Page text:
Video: Providing a National Software Repository for Interactive HPC

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In this video from the Singularity User Group, Lance Wilson from Monash University presents: Providing a national software repository for interactive HPC.

The characterisation community within Australia has been working towards a federated analytics platform to provide researchers with the tools, compute and storage needed to make the most of national investments in instruments. The current user base is ~1000 across disciplines from neuroscience to neutron and synchrotron science. One of the highlighted needs was for consistency between software stacks provided on different HPC systems. The initial work has been an extension of the existing container first philosophy on the MASSIVE HPC facility (Goscinski, 2014) which provides the Characterisation Virtual Laboratory. The repository for the build files is public and is run in the same way as a software development project. In addition to the build files being public, the repository is linked to singularity hub, such that the containers are easily available to anyone in the characterisation research community. The containers are a diverse mix of single applications through to workflows, highly dependent on the intended use by the research community. Containers have also simplified aspects of user support, for single applications that are particularly difficult to install on complex HPC systems. It has also created a new support aspect in workflows or software aggregation tools, where the expectation from the software developers is that they are installed locally in the path. Overall however software support is now more convenient for both the administrators and researchers especially where we partner with software developers to provide containers.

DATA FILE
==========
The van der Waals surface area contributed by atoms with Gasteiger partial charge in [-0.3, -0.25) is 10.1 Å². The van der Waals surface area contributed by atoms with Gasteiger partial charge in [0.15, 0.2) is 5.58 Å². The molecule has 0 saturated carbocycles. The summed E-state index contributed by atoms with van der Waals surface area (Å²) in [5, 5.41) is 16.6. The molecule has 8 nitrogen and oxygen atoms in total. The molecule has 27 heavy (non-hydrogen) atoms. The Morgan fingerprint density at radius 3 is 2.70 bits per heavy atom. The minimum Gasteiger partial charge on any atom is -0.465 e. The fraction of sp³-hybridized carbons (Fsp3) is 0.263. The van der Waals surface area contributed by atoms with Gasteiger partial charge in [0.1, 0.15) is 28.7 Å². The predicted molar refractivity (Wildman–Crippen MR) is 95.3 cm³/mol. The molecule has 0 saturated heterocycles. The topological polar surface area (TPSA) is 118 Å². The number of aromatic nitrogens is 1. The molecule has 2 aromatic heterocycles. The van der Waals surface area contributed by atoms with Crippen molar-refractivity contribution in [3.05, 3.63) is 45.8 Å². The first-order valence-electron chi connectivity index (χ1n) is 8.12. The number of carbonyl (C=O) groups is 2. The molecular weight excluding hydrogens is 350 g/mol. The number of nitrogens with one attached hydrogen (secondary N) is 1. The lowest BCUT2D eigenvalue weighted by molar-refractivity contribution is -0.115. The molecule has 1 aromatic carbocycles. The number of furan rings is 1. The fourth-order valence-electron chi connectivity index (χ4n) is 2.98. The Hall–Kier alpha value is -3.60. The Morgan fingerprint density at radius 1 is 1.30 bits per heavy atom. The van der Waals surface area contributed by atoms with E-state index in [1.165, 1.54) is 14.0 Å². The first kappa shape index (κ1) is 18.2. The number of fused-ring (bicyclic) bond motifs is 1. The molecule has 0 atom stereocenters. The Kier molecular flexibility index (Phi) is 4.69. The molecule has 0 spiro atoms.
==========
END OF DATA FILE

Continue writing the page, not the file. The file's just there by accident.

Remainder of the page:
Dr Lance Wilson is the coordinator of the Characterization Virtual Laboratory, a specialist national program for imaging and visualization on Australian high performance computing facilities, and an Senior HPC Consultant at the Monash e-Research Centre a role in which he promotes effective and creative applications of technology in research. Dr Wilson’s research career has spanned the full breadth of mechanical and medical engineering, with a strong experimental focus. Research equipment instrumentation was a strong activity, especially in the design and testing of orthopedic implants for multinational medical device companies. Later in his research career the focus shifted to more simulation and analysis of medical imaging to inform the experimental activities. He holds a PhD in Mechanical Engineering with strong interests in all areas of characterization, in both experimental and computational aspects.

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